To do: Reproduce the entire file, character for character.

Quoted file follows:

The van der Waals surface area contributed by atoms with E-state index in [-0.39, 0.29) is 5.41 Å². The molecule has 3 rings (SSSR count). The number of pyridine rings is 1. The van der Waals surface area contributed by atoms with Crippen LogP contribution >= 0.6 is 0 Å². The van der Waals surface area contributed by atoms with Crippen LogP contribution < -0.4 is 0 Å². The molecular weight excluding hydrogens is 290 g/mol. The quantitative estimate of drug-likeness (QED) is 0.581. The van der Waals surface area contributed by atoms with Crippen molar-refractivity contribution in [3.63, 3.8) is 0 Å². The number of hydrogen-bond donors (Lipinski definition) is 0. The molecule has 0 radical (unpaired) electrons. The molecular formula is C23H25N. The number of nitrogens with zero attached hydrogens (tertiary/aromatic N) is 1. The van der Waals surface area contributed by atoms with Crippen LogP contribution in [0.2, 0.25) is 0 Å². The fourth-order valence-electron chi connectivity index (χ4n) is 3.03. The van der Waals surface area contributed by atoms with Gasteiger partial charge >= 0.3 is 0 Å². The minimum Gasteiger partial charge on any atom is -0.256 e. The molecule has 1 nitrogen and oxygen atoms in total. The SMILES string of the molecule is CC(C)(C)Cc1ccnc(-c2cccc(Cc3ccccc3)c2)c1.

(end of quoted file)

The van der Waals surface area contributed by atoms with E-state index in [-0.39, 0.29) is 5.41 Å². The molecule has 3 rings (SSSR count). The number of pyridine rings is 1. The van der Waals surface area contributed by atoms with Crippen LogP contribution >= 0.6 is 0 Å². The van der Waals surface area contributed by atoms with Crippen LogP contribution < -0.4 is 0 Å². The molecular weight excluding hydrogens is 290 g/mol. The quantitative estimate of drug-likeness (QED) is 0.581. The van der Waals surface area contributed by atoms with Crippen molar-refractivity contribution in [3.63, 3.8) is 0 Å². The number of hydrogen-bond donors (Lipinski definition) is 0. The molecule has 0 radical (unpaired) electrons. The molecular formula is C23H25N. The number of nitrogens with zero attached hydrogens (tertiary/aromatic N) is 1. The van der Waals surface area contributed by atoms with Crippen LogP contribution in [0.2, 0.25) is 0 Å². The fourth-order valence-electron chi connectivity index (χ4n) is 3.03. The van der Waals surface area contributed by atoms with Gasteiger partial charge >= 0.3 is 0 Å². The minimum Gasteiger partial charge on any atom is -0.256 e. The molecule has 1 nitrogen and oxygen atoms in total. The SMILES string of the molecule is CC(C)(C)Cc1ccnc(-c2cccc(Cc3ccccc3)c2)c1.